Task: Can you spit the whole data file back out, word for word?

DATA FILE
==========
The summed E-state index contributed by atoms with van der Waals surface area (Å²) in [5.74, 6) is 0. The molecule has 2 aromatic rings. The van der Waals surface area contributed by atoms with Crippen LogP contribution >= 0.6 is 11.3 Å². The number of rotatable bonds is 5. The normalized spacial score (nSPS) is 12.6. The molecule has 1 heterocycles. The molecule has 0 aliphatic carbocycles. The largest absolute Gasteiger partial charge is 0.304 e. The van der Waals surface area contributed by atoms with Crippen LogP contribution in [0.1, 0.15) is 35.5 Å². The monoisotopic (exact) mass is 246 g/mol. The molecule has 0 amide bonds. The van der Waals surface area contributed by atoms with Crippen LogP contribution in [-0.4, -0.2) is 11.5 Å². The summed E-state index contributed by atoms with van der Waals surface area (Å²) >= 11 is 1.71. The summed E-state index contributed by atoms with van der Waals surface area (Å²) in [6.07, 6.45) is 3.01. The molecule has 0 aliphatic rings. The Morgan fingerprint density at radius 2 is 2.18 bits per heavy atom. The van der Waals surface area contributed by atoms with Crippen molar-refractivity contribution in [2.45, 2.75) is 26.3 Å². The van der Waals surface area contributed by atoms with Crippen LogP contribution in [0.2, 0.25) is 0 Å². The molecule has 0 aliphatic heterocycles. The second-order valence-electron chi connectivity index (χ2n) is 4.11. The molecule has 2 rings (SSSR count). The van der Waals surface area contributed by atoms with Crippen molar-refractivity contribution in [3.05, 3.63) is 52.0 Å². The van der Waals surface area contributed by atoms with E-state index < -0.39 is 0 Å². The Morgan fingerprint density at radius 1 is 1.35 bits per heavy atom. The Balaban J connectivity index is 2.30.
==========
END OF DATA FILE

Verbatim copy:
The summed E-state index contributed by atoms with van der Waals surface area (Å²) in [5.74, 6) is 0. The molecule has 2 aromatic rings. The van der Waals surface area contributed by atoms with Crippen LogP contribution >= 0.6 is 11.3 Å². The number of rotatable bonds is 5. The normalized spacial score (nSPS) is 12.6. The molecule has 1 heterocycles. The molecule has 0 aliphatic carbocycles. The largest absolute Gasteiger partial charge is 0.304 e. The van der Waals surface area contributed by atoms with Crippen LogP contribution in [0.1, 0.15) is 35.5 Å². The monoisotopic (exact) mass is 246 g/mol. The molecule has 0 amide bonds. The van der Waals surface area contributed by atoms with Crippen LogP contribution in [-0.4, -0.2) is 11.5 Å². The summed E-state index contributed by atoms with van der Waals surface area (Å²) >= 11 is 1.71. The summed E-state index contributed by atoms with van der Waals surface area (Å²) in [6.07, 6.45) is 3.01. The molecule has 0 aliphatic rings. The Morgan fingerprint density at radius 2 is 2.18 bits per heavy atom. The van der Waals surface area contributed by atoms with Crippen molar-refractivity contribution in [2.45, 2.75) is 26.3 Å². The van der Waals surface area contributed by atoms with Crippen LogP contribution in [0.2, 0.25) is 0 Å². The molecule has 0 aliphatic heterocycles. The second-order valence-electron chi connectivity index (χ2n) is 4.11. The molecule has 2 rings (SSSR count). The van der Waals surface area contributed by atoms with Crippen molar-refractivity contribution in [3.05, 3.63) is 52.0 Å². The van der Waals surface area contributed by atoms with E-state index < -0.39 is 0 Å². The Morgan fingerprint density at radius 1 is 1.35 bits per heavy atom. The Balaban J connectivity index is 2.30.